Ivory Coast frees 14 Gbagbo allies pending criminal trials
ABIDJAN (Reuters) - Judicial authorities in Ivory Coast have ordered the release from prison of 14 top allies of ex-president Laurent Gbagbo, including his son, pending criminal trials this year, the state prosecutor said on Monday.
More than 100 suspected supporters of the former president were arrested in the wake of a brief 2011 war that erupted after Gbagbo refused to accept his defeat at the hands of Alassane Ouattara in a presidential run-off in late 2010.
Human rights campaigners had said their detention constituted a major obstacle to reconciliation as Ouattara seeks to heal the wounds of a decade-long political crisis.
"This is only provisional release and procedures leading to their judgment will continue," Richard Christophe Adou said in a statement broadcast on state television.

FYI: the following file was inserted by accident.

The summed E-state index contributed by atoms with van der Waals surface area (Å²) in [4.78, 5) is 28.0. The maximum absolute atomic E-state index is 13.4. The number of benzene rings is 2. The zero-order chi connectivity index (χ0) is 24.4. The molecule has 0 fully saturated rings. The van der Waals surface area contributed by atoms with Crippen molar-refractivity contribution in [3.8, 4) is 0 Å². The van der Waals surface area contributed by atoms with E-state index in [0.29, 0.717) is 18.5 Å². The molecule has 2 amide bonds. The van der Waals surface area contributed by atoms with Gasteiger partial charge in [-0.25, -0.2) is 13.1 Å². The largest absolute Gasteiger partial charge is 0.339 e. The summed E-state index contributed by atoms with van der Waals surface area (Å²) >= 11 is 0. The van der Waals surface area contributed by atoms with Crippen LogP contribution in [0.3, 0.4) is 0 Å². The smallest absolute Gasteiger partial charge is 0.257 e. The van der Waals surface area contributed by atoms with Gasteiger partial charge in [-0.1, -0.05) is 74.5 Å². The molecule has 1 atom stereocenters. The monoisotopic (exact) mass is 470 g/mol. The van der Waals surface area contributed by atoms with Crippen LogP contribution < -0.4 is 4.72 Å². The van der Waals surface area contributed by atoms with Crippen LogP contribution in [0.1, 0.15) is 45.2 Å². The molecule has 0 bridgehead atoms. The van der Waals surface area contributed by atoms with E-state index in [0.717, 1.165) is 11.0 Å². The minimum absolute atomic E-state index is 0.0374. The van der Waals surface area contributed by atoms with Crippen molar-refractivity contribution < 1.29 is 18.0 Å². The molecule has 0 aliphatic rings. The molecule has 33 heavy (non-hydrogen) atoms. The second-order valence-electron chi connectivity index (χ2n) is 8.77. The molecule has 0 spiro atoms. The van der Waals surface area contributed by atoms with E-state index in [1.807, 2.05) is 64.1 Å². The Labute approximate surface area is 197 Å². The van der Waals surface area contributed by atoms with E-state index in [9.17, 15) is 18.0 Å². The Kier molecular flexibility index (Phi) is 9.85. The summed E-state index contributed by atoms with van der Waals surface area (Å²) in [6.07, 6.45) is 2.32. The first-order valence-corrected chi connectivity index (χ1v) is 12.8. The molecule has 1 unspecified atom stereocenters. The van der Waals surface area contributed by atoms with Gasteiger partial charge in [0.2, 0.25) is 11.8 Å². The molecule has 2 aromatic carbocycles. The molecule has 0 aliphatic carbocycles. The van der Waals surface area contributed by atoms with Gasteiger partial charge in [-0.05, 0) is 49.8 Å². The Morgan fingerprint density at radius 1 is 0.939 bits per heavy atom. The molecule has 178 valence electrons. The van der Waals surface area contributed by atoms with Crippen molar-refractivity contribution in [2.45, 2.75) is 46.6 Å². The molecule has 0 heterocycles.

Those to be released include Gbagbo's son, Michel, the head of his FPI political party, Pascal Affi N'Guessan, and the former governor of West Africa's regional central bank, Philippe Henry Dacoury-Tabley.
"It's a pacification measure ... The judges' decision is a welcome one," government spokesman Bruno Kone told journalists.
The detainees were due to be freed within hours, he added.
Michel Amani N'Guessan, a senior FPI official, welcomed the move but called for the release of all the party's members, including Gbagbo, before national reconciliation could begin.
Around 3,000 people were killed in the post-election violence in the world's top cocoa producer.
President Gbagbo was arrested by the French- and United Nations-supported fighters backing Ouattara as fighting in the commercial capital Abidjan drew to a close in April 2011.
He was later transferred to the International Criminal Court in The Hague where he is awaiting trial for alleged crimes against humanity committed during the violence.
The court has issued a warrant for Gbagbo's wife Simone on similar charges. Ouattara's government has yet to decide whether it will allow her to be extradited.
(Reporting by Joe Bavier and Loucoumane Coulibaly; Editing by Daniel Flynn and Michael Roddy)